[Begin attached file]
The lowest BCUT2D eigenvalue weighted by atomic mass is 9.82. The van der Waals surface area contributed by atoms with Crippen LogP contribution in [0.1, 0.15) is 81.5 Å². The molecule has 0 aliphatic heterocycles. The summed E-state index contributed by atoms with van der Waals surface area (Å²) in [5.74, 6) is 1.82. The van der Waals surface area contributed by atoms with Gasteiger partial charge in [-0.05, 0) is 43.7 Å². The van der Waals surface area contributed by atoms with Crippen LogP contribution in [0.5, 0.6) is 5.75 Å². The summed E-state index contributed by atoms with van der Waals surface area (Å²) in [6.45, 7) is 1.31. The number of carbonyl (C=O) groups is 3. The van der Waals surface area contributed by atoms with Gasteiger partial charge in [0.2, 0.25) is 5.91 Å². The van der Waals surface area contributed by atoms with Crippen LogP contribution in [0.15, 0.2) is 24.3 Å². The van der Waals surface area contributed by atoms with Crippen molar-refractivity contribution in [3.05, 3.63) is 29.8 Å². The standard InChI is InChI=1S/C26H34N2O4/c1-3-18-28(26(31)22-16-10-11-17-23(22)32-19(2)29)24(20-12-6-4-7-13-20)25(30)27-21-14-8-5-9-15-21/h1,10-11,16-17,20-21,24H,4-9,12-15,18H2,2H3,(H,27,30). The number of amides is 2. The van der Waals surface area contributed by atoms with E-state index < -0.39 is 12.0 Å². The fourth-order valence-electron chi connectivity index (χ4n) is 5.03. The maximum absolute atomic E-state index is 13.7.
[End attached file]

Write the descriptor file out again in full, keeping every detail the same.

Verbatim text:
The lowest BCUT2D eigenvalue weighted by atomic mass is 9.82. The van der Waals surface area contributed by atoms with Crippen LogP contribution in [0.1, 0.15) is 81.5 Å². The molecule has 0 aliphatic heterocycles. The summed E-state index contributed by atoms with van der Waals surface area (Å²) in [5.74, 6) is 1.82. The van der Waals surface area contributed by atoms with Gasteiger partial charge in [-0.05, 0) is 43.7 Å². The van der Waals surface area contributed by atoms with Crippen LogP contribution in [0.5, 0.6) is 5.75 Å². The summed E-state index contributed by atoms with van der Waals surface area (Å²) in [6.45, 7) is 1.31. The number of carbonyl (C=O) groups is 3. The van der Waals surface area contributed by atoms with Gasteiger partial charge in [0.2, 0.25) is 5.91 Å². The van der Waals surface area contributed by atoms with Crippen LogP contribution in [0.15, 0.2) is 24.3 Å². The van der Waals surface area contributed by atoms with Crippen molar-refractivity contribution in [3.05, 3.63) is 29.8 Å². The standard InChI is InChI=1S/C26H34N2O4/c1-3-18-28(26(31)22-16-10-11-17-23(22)32-19(2)29)24(20-12-6-4-7-13-20)25(30)27-21-14-8-5-9-15-21/h1,10-11,16-17,20-21,24H,4-9,12-15,18H2,2H3,(H,27,30). The number of amides is 2. The van der Waals surface area contributed by atoms with E-state index < -0.39 is 12.0 Å². The fourth-order valence-electron chi connectivity index (χ4n) is 5.03. The maximum absolute atomic E-state index is 13.7.